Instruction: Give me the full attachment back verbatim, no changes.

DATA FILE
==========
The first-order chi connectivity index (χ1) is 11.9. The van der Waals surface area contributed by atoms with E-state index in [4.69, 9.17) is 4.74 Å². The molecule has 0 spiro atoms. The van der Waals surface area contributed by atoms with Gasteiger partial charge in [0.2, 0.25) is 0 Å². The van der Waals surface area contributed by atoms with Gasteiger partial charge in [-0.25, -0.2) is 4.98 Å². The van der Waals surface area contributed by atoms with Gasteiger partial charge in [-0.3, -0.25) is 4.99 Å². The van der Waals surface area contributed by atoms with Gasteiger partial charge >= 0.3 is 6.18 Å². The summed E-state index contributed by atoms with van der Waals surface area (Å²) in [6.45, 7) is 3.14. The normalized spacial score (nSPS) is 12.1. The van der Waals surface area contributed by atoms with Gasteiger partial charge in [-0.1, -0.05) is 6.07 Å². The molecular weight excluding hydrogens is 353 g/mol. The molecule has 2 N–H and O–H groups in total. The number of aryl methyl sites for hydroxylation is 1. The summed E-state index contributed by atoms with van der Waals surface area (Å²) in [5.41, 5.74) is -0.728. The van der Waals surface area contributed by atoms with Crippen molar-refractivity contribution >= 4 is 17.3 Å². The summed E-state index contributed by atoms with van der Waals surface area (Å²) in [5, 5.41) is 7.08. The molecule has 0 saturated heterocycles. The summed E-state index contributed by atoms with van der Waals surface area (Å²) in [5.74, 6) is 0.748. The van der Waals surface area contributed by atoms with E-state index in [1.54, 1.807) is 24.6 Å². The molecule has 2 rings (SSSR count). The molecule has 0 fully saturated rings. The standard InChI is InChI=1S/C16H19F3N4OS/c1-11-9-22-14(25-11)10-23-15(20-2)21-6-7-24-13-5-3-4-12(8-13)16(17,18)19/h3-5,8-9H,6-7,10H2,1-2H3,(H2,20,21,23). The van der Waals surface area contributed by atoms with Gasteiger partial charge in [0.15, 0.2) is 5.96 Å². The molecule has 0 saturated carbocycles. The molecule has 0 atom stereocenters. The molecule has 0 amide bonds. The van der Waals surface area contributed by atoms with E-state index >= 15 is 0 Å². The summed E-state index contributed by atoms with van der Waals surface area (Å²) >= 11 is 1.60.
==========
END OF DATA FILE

The first-order chi connectivity index (χ1) is 11.9. The van der Waals surface area contributed by atoms with E-state index in [4.69, 9.17) is 4.74 Å². The molecule has 0 spiro atoms. The van der Waals surface area contributed by atoms with Gasteiger partial charge in [0.2, 0.25) is 0 Å². The van der Waals surface area contributed by atoms with Gasteiger partial charge in [-0.25, -0.2) is 4.98 Å². The van der Waals surface area contributed by atoms with Gasteiger partial charge in [-0.3, -0.25) is 4.99 Å². The van der Waals surface area contributed by atoms with Gasteiger partial charge >= 0.3 is 6.18 Å². The summed E-state index contributed by atoms with van der Waals surface area (Å²) in [6.45, 7) is 3.14. The normalized spacial score (nSPS) is 12.1. The van der Waals surface area contributed by atoms with Gasteiger partial charge in [-0.1, -0.05) is 6.07 Å². The molecular weight excluding hydrogens is 353 g/mol. The molecule has 2 N–H and O–H groups in total. The number of aryl methyl sites for hydroxylation is 1. The summed E-state index contributed by atoms with van der Waals surface area (Å²) in [5.41, 5.74) is -0.728. The van der Waals surface area contributed by atoms with Crippen molar-refractivity contribution >= 4 is 17.3 Å². The summed E-state index contributed by atoms with van der Waals surface area (Å²) in [5, 5.41) is 7.08. The molecule has 0 saturated heterocycles. The summed E-state index contributed by atoms with van der Waals surface area (Å²) in [5.74, 6) is 0.748. The van der Waals surface area contributed by atoms with E-state index in [1.54, 1.807) is 24.6 Å². The molecule has 2 rings (SSSR count). The molecule has 0 fully saturated rings. The standard InChI is InChI=1S/C16H19F3N4OS/c1-11-9-22-14(25-11)10-23-15(20-2)21-6-7-24-13-5-3-4-12(8-13)16(17,18)19/h3-5,8-9H,6-7,10H2,1-2H3,(H2,20,21,23). The van der Waals surface area contributed by atoms with Gasteiger partial charge in [0.15, 0.2) is 5.96 Å². The molecule has 0 saturated carbocycles. The molecule has 0 atom stereocenters. The molecule has 0 amide bonds. The van der Waals surface area contributed by atoms with E-state index >= 15 is 0 Å². The summed E-state index contributed by atoms with van der Waals surface area (Å²) >= 11 is 1.60.